This Tiny Nigerian State Has Driven Half the Country’s Human Trafficking for Centuries
WHY YOU SHOULD CARE
A 15th century monarch of an ancient West African empire laid the roots for modern-day slavery in one of the world's most infamous trafficking hot spots.
- The ancient ruler of the landlocked state of Edo created massive slave markets to feed Portuguese demand in the 15th century.
- More than 500 years later, the tiny state is responsible for half of Nigeria’s human trafficking victims.
In March 2018, HRH Oba Ewuare II, the traditional ruler and spiritual leader of the Benin Kingdom in the southern Nigerian state of Edo, summoned 500 juju priests across his domain to an emergency meeting. There he laid a powerful curse on human traffickers and on native doctors who convince victims to take an oath of secrecy.
A few months later, the state government signed an anti-trafficking law criminalizing sex trafficking and labor trafficking with a minimum penalty of five years’ imprisonment plus a fine. Both spiritual and legal measures recognize the same issue:
Edo state is home to less than 2 percent of Nigeria’s population but responsible for 50 percent of its human trafficking.
According to the International Organization for Migration, 5,425 women went from Nigeria to Italy in 2016. Eighty percent were thought to be potential victims of trafficking, and 94 percent were from Edo state.
Neither the Oba’s magical thinking nor the anti-trafficking laws have brought the practice to a standstill, says R. Evon Benson-Idahosa, executive director of Pathfinders’ Justice Initiative, an advocacy organization committed to tackling modern-day slavery. “However,” she says, “they are a welcome development and helpful step in the right direction if they can be coupled with immediate, effective advocacy.”
Edo — which is also an oil-rich area — isn’t ideally placed to be a trafficking hub. It has no direct borders with the Gulf of Guinea (it did during the 16th–18th centuries when Lagos was a colonized vassal city-state and slave port for the ancient Benin empire). Nor does it have borders with Nigeria’s neighbors — Benin Republic, Chad, Niger or Cameroon. But its roots in slavery go back centuries.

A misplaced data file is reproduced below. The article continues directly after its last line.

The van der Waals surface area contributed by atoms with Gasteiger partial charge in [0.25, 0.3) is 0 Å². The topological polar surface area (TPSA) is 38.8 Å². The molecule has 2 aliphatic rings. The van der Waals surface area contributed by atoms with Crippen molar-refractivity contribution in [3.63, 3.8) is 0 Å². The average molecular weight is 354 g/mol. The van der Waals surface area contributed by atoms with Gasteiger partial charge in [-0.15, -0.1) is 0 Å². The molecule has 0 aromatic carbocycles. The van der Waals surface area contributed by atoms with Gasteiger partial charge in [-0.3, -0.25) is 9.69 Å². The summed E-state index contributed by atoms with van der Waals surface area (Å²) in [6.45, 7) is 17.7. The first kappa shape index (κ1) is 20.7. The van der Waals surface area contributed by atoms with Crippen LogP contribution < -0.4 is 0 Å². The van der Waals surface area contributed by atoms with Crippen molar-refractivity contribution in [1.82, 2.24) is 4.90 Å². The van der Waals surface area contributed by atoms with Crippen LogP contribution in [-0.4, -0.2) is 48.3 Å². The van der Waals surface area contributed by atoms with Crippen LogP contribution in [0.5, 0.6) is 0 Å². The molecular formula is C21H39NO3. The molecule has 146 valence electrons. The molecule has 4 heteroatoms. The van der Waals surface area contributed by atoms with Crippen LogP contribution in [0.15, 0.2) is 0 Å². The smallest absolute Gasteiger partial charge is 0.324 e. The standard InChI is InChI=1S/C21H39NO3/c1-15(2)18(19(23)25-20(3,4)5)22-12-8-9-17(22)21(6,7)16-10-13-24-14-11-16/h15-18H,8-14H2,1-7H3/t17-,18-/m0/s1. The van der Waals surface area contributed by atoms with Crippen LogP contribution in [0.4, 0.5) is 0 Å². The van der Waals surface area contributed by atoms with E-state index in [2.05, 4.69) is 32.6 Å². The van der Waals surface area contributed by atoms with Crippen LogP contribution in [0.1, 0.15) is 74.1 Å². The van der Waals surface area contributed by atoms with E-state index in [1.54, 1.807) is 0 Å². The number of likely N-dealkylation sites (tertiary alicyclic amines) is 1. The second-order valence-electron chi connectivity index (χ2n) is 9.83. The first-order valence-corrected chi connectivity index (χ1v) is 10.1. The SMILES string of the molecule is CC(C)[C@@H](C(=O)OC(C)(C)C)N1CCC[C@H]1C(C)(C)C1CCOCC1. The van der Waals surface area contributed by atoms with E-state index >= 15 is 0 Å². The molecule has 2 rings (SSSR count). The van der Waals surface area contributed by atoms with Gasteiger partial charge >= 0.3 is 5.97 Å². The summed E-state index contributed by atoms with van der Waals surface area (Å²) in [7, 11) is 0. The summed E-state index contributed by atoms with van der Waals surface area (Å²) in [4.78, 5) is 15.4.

The ancient Benin empire was a formidable trading nation and was respected by all of its peers. At the height of its powers in the 15th–16th centuries, some historians believe the empire stretched as far as modern-day Ghana and Togo. One of the empire’s most powerful warrior kings, Oba Ozolua, ruled between 1481 and 1514 — and his thirst for new territory and wealth meant he needed a massive army.
When Portuguese traders showed up hoping to buy slaves to transport to European colonies, Ozolua’s problem wasn’t whether slavery was morally wrong — but rather how he could gain the revenue of slave trading without depleting the men he needed for his armies.
So he created parallel markets for male and female slaves in the kingdom. Then he “deliberately under-supplied the male market,” says Cheta Nwanze, head of research at SBM Intelligence, a Lagos-based sociopolitical risk advisory firm.
While he did sell male slaves, they tended to be less impressive physical specimens, or foreigners. Later on, Ozolua banned the export of male slaves entirely and sold only women, a practice that continued long after his reign ended. It wasn’t until the 1680s that Oba Akengbedo briefly started selling male slaves, but later rules put the kibosh on that practice once again. Even when slavery was abolished in 1833, smuggling women — which continued illegally — was seen as more profitable.
The supply chain continues today, but has evolved into what we know as human trafficking, with new kingpins — mostly called Madams, as they’re often middle-class women — replacing the royal slave merchants. “The long-term effect of that from a cultural viewpoint is that’s what makes people from Edo state more likely to send their daughters out to prostitution in foreign lands,” says Nwanze.
Other factors are also making it harder — despite efforts from nonprofits like Pathfinders’ Justice Initiative — to curb trafficking. Corruption is rife. Government data shows that between 2004 and 2012, Benin City, the capital of Edo state, saw only 34 convictions of human traffickers.
Deep-seated patriarchy and a preference for male children also adds to the problem, researchers say. In a 2010 study in Ekpoma, a town in Edo state, 89.5 percent women said they prefer sons to daughters.
Yet all these cultural factors wouldn’t have made Edo Nigeria’s unparalleled hub of trafficking if it weren’t for the sordid legacy engraved by Ozolua. “It was a devaluation of women,” says Nwanze — and it continues to this day.